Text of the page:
Since I saw the Yorkshire Dales for the first time, I felt drawn to explore them on foot. These soft, rolling hills and rocky formations glowing in seemingly endless variations of green and reddish-brown have been calling my name for a while. Finally, I followed and went for my first hike on the Moors with a friend and her local hiking group.
How to get there
We met at the Strid Wood Tea Rooms, where we found ample parking. Starting there rather than from a closer parking spot added some mileage to our tour, and we did just over 9 miles/15 km. This time we didn’t have a choice as the sunny and warm autumn weather motivated many people to come and enjoy the great outdoors, just like us.
Alternatively, you can also get there by bus, arriving at the Barden Tower (the bus stop is called Tower). It takes less than 25 minutes from Skipton or Ilkley to the Barden Tower.
Most blogs and tour guides describe the circular walk counter-clockwise, starting with a long, gradual incline and a shorter but steeper descent. We reversed the direction, beginning the hike with a pretty steep climb to the top. This was a well-calculated trade-off in favour of a softer decline, making the walk much more pleasant for those with difficulties with their knees.
Upon arrival at the car park, the typical hiker-choreography started. Happy chatter could be heard while we swapped trainers for hiking boots, debated which layers should be worn or stored in the backpack and started our hiking trackers and smart watches. Soon we were ready for take-off.
The first section was flat and followed the river Wharfe. We passed green, sheep-dotted meadows at a brisk pace when, from the corner of my eye, I noticed a weirdly dressed person on one of the meadows, not moving much. I looked again, and it took a moment to realise it was a very awkwardly dressed scarecrow, which explained why the guy stood so still. 😂
On the far side of the river bank was a traditional-looking old farm. One of our fellow hikers told us that it was apparently used to film some scenes of the new adaptation of “All creatures great and small”, a popular series based on the heartwarming books of James Herriot which tells the story of a Scottish vet living and working in the Yorkshire Dales during the first half of the 20th century.
Time – and the landscape – flew by. We had a quick coffee stop after one hour to chat and get the group back together before the climb began. A gravel road wound up steeply and steadily, giving way to forest roads. I pretended to take in the view and snapped pictures to sneak in a breather here and there. 😮💨
The group had spread out quite a bit, and two of the ladies and I built up the rear. We came to a gate blocking the entire width of the forest road. This is common to keep animals in certain sections rather than in others. Usually, however, there’s an easy way to pass for bipeds like us. Either gates open or a pass is offered next to it.
Not here, though. After a few fruitless tries to open the gate, we saw no other option and climbed over it. Once on the other side, we turned around and saw a bypass that would have allowed us a much easier passage right next to it. 😂🤷♀️ If you decide to hike the trail clockwise as we did and you arrive at that gate, simply walk back a few steps and enter the bypass framed in walls on the left side of the gate. It’ll save you from climbing over it.
Up on the moors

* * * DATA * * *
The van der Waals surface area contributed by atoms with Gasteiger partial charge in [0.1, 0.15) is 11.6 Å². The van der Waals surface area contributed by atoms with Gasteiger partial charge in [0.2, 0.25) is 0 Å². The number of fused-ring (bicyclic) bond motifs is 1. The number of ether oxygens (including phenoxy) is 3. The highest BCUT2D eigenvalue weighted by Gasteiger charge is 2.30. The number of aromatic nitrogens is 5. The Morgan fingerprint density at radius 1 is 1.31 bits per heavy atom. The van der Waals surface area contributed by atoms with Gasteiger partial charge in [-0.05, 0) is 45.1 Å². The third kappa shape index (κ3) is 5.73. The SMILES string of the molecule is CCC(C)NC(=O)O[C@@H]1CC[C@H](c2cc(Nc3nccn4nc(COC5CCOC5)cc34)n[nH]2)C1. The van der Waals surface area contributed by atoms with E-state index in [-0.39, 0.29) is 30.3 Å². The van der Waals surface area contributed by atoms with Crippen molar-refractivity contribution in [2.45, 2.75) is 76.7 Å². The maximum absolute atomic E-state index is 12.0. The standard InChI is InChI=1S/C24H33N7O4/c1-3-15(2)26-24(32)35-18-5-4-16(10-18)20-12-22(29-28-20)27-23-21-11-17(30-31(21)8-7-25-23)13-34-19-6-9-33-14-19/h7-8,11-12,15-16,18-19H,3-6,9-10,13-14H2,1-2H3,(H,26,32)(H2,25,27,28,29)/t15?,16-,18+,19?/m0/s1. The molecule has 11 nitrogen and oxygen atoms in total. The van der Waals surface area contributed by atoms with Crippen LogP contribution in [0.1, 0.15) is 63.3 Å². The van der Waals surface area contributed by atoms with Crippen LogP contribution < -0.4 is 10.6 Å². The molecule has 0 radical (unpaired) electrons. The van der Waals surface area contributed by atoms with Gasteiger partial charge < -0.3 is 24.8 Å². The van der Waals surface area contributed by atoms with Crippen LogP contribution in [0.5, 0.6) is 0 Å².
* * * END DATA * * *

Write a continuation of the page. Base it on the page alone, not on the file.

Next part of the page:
From there, it wasn’t very far anymore until the forest opened up and gave way to hills covered in heather. The path continued climbing, less steep now, swapping the dark forest soil against large, heavy flagstones. Walking was more effortless here, and we soon arrived at the top of the hill marked by an accumulation of boulders: Simon’s Seat. The name seems to originate from a saga of three druids following Simon Magus, a “magician” living around 100 AD.
We found a spot among these impressive rocks that sheltered us enough from the chilly autumn breeze and sat down to recharge our bodies with sandwiches, hot tea and the sunrays peeking through the clouds, taking in the views. Somebody mumbled: “On top of the world…”.
What a view! It was the first weekend in October, and the heather had turned from the vivid purple it shows in August to a mellower, browner shade, beautifully contrasting with the grey, overcast sky. As we sat there, the sky cleared up and let the sun warm us. The wind chased the clouds, sending their shadows over the hills, adding more shades to the brown-red-green speckled countryside.
Once recharged, we packed up and got ready for the decline, some of us putting on additional layers against the wind. The path was wide but rocky until it reached a gravel road framed by ferns and heather. The soft slope made it easy to walk and enjoy the landscape showing off its autumn colours.
The last bit of the route led us through the Valley of Desolation, named after a great storm in 1836 that caused substantial damage in that area through high winds, torrential rainfall and lightning. Since then, nature has long recovered and offers visitors a walk through an enchanted-looking forest along the river Wharfe. The trail was slippery in some places and led over gnarly roots, so it was a good idea to use at least one walking stick for balance. The stunning waterfall was slightly brownish, evidencing the peaty soil on the moors where it originates.
The path to our starting point led us once again along the river Wharfe, framed by rocks covered in rich, dark-green moss.
A last glimpse of the moors before we are back at the car park.
There, everybody changed back into their trainers, and we headed for the obligatory after-hike-pint. The nearest pub was the Devonshire Arms Hotel and Spa. At first, we felt a bit out of place with our hiking gear in the elegant cocktail lounge. Still, the staff made us feel welcome, and we enjoyed warming up next to the crackling flames in the fireplace.